The Health Benefits of Essential Oils

There are many benefits to using essential oils. They contain the same regenerating, oxygenating, and immune-strengthening characteristics of the plants from which they are extracted. Essential oils are powerful antioxidants, which help to eliminate free radicals and prevent mutations, fungus, and oxidation in the cells. Essential oils contain both antimicrobial and antibacterial properties. The overuse of antibiotics has caused microorganisms to develop resistance to antibiotics. Microorganisms, however, do not appear to develop tolerance or resistance to the antibacterial effects of essential oils, and essential oils’ antimicrobial power does not diminish over time.

Use of aromatherapy with orange oils has been shown to reduce salivary cortisol and pulse rate in children with anxiety. Many studies have shown that lavender oils have been proven to alter emotional states and mild anxiety, and one specific study concluded aromatherapy provides pain reduction upon needle insertion, certainly beneficial in a dental/medical setting.

In a 2008 study, researchers demonstrated that smelling lavender and rosemary oils for five minutes decreased cortisol levels. The lavender group reported feeling less anxious than the other group. The conclusion was that, although anxiety about future dental visits seems to be unaffected, lavender scent reduces state anxiety in dental patients, and that lavender was an effective “on the spot” treatment to reduce dental anxiety in patients.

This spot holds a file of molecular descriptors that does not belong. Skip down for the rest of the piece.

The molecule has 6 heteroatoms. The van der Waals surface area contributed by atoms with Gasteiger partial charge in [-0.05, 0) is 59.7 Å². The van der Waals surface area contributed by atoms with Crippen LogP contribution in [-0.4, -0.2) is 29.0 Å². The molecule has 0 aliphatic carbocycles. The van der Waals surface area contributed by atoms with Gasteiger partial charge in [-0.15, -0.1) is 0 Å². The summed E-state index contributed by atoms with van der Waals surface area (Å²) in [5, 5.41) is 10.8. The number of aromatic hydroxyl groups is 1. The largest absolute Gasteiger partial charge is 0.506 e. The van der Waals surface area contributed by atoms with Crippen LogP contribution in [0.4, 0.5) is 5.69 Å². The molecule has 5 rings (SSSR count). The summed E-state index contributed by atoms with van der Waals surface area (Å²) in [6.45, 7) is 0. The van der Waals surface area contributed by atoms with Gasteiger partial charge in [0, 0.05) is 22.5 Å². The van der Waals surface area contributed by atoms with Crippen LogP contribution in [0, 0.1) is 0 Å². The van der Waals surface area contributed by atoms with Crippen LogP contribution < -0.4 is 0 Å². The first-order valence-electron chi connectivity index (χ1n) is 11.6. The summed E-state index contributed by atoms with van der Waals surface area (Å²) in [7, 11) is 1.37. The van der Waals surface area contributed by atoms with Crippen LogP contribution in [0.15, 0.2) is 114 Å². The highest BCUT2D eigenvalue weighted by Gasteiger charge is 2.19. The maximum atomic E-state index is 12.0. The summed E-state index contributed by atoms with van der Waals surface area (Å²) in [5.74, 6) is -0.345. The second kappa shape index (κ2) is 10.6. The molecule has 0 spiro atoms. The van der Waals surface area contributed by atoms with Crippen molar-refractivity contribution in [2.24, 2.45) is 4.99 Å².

Clinical Applications of Aromatherapy

Here are just a few aromatherapy uses in the clinical setting:

  • A simple, inexpensive way of utilizing essential oils is to make a water spray spritzer. In a 4-ounce spray bottle full of water, place 10 to 15 drops of your favorite essential oils. Be sure to shake the contents before each use. A water spritzer can be used to fragrance a room and clean the air prior to each procedure.
  • Alternatively, put a few drops of essential oil(s) onto a cotton ball or gauze square.  The benefit of this application is the patient chooses their favorite oil and is in control of inhaling the aroma when they feel anxious.
  • Diffusers are best utilized in short durations. Recommended time usage: 15 minutes every two hours which is about as long as the ionized micro-droplets will stay suspended in the air. Diffusers are best used for environmental fragrancing, energy sedation, and to clean the air of bacteria and microbes.
  • After long appointments, a great suggestion for the patient is to go home and relax in a nice aromatic bath. (Good advice for the dentist and staff to take for themselves, too!) A really nice touch would be to gift a container of pre-scented Epsom or Dead Sea salts or carrier oil for the patient to put in their bath water to soak in.

The use of essential oils in the dental or dental hygiene office can be very beneficial to your patients. It adds value to your business and brand, and can be a great practice builder. It can also improve the attitudes and enjoyment for you and your employees. So smell the roses, have fun with it and… Relax!